Yet sometimes even simply skirting our personal norms is where inspiration can be discovered. One technique is to change up a pattern or a behavior that is our ‘usual.’ For a writer, opt to write something in long-hand as opposed to typing on a laptop. For a painter, allow your subject to be a landscape, if your normal proclivity is towards the human figure. And for anyone, this change in behavior could be introduced as new scenery by merely changing the place in which you usually stay or work. Or, as Norman Vincent Peale—American minister, author, and a progenitor of “positive thinking” once said— “Change your thoughts, and you can change the world.”



Another technique is to play a game for fun… perhaps one from our childhoods, such as Monopoly, Scrabble, or Trouble. Or, maybe open a dictionary, choose a word, and then write down all thoughts and associations that immediately come to mind. Sudoko, word searches, crosswords, and cryptograms are also great mind-teasers that move the mind towards more creative, out-of-the-box thinking.

Furthermore, it is the games themselves that inspire another equally potent technique for inspiration, and that is through laughter. Though researchers aren’t sure yet if it is actually the act of laughing that makes people feel better, or if it is the product of having a good sense of humor, a positive attitude, and the support of friends and family that is key. Regardless, we stretch muscles throughout our face and body when we laugh, our pulse and blood pressure increase, and we breathe faster, sending more oxygen to our tissues. It is a sort of mini-workout that makes us feel better, in the end.

Here’s DeLillo again, offering a rather facetious view on laughter and happiness that begs the question of how creatively advanced we are:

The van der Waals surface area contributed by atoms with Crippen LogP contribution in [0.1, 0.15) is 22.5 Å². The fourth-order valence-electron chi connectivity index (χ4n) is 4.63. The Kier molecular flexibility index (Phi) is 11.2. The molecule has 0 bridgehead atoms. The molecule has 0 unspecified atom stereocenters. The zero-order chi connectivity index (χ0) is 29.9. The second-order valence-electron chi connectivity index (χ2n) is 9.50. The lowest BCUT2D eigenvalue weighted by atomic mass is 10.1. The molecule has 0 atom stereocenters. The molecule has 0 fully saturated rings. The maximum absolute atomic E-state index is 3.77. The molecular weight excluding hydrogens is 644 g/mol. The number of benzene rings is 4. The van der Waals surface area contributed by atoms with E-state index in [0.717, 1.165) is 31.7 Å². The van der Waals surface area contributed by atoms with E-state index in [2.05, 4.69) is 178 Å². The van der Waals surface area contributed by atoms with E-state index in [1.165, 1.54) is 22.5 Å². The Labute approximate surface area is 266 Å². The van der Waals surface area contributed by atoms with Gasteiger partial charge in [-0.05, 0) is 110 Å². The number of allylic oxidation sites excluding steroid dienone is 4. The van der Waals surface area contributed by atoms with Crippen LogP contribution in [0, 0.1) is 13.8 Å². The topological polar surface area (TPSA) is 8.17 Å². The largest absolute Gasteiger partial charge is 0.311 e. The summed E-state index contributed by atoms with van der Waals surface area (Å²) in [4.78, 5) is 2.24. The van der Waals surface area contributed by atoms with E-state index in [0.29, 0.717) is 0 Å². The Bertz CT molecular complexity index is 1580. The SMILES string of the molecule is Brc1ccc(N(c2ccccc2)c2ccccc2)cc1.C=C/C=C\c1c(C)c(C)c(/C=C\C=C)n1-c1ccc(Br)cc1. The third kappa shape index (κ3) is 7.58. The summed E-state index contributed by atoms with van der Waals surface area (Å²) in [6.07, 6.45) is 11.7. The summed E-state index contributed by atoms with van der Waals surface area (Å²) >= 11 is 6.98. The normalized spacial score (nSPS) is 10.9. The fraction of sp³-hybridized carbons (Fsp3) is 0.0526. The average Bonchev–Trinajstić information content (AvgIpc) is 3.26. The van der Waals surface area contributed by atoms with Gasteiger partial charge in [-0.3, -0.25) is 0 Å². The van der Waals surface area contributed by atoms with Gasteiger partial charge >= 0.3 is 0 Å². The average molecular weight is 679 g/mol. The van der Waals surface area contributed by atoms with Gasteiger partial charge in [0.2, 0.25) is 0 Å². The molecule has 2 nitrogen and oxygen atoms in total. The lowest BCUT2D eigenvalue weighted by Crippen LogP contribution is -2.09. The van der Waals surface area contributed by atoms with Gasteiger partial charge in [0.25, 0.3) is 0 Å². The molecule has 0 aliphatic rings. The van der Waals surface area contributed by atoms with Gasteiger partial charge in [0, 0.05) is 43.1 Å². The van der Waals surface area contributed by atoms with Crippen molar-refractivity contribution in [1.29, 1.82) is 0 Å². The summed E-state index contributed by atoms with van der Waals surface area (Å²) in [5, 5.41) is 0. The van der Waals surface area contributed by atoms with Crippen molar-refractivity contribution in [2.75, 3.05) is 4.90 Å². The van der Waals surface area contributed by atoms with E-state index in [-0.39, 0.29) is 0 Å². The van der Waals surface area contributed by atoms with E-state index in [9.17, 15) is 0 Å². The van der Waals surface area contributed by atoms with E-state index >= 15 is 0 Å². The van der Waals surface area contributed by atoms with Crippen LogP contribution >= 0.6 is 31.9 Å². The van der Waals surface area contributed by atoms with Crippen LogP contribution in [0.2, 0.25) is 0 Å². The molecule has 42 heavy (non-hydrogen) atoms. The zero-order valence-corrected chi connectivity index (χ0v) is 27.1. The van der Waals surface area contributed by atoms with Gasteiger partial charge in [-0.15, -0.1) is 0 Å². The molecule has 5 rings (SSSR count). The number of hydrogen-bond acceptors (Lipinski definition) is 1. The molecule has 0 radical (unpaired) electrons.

He thinks he’s happy but it’s just a nerve cell in his brain that’s getting too much stimulation or too little stimulation. 

Lastly, an interesting and quite simple concept to find one’s inspiration is through the use of color. Some researchers claim that when people look at something that is green or blue, these two particular colors can greatly influence our creativity. Could it be that we associate the color of blue with the sky or ocean which represents openness and freedom, or that green conjures up thoughts of growth and vitality? Who truly know. There are so many wonderful ways to find creativity and originality.

Peacock, Florida, Photograph by Lorenzo Cassina

What do you see? Scales? Fans? Eyes? (Peacock, Florida, photograph by Lorenzo Cassina)

Then, if all else fails, perhaps lie down and take a nap….zzzz… Many cultures beyond our borders have for centuries adhered to the benefits of mid-afternoon siestas. Our own scientists have conceded that these benefits include relieving stress, boosting productivity, lifting of spirits, and… yes, increasing creativity. The relaxation of sleep, a temporary escape from the world, revives the body and spirit in many ways. (I may curl up in a ball myself, after completing this blog.)

In the end, what is essential is that each of us has a source to tap into our own inventiveness and passions as we go about our lives. Lives that may include painting a masterpiece, writing a novel, starting a new company, or perhaps, something as ordinary yet equally as important as encouraging your eight-year old to finish his homework. So spend more time outdoors… engage in a sport, keep a journal, or try something new.

Know yourself and find outlets in your life that allow you the freedom to become inspired to do something great… or something to just help you get through another long and arduous day.